As for the other two (2 & 3.5), they have been waking intermittently as well. And as much as I say I need an early bedtime, I persistently stay up until 11pm or later. I am naturally a night owl and feel like I'm sacrificing all my leisure time when I go to bed at 10pm so that I can get enough sleep. So I stay up and then can't get up when I want to in the morning and end up crabby after lunch & it goes on in an ugly cycle.

But this week, I am back to trying to create a rule (Mother's Rule of Life) for myself and keeping myself more orderly & on track. So far so good in the first 3 hrs of this morning (except for the whole waking before the children bit . . . )

mrsdarwin said...

Jen,

I actually have odd bursts of energy between 10:30 and midnight -- if I start straightening up then I really get going. (And yet between 1-4:30 in the afternoon nothing I start prospers.) But if I went to bed earlier at least I'd be matching my sleep to the baby's first long night stretch.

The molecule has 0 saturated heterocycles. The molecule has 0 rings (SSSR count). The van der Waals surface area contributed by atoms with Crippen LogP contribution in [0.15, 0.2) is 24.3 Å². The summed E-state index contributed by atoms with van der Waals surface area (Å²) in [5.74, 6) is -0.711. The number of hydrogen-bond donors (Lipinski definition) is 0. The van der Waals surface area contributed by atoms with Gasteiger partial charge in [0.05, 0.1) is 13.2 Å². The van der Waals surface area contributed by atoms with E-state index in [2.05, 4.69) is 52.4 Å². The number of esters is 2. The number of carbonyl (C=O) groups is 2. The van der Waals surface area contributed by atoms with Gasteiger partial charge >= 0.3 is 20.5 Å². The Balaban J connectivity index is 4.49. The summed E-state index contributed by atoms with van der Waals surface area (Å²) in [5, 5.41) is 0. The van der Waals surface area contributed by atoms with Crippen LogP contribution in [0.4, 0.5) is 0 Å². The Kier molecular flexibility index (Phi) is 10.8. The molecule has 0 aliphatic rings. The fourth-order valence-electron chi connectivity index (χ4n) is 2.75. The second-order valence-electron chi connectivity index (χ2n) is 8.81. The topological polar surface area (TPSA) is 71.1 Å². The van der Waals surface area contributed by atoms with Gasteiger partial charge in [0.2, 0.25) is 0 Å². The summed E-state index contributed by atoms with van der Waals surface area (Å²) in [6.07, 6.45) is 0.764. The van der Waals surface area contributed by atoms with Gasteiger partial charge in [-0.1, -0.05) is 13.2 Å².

Audrey said...

Tonight I'm sending along a mutual friend's copy of "Healthy sleep habit's, Happy Child" for you. Hope you find it as helpful as we did with Clare!

mrsdarwin said...

Thanks, Audrey. I think I need a refresher course -- one gets lazy after four children!

bearing said...

I do believe in a division of labor for night wakings, at least the ones that don't require nursing.

Even if one parent doesn't "have to get up early" for work, she still has to function at some basic level, and it's okay to spread some of that tiredness around.

It doesn't have to be an *equal* division of labor -- the two of you know how much each of you need sleep -- but having the "real job" isn't a get-out-of-night-wakings-free card. Especially when the, erm, not-real job involves homeschooling, which requires real energy and alertness.

mrsdarwin said...

Bearing,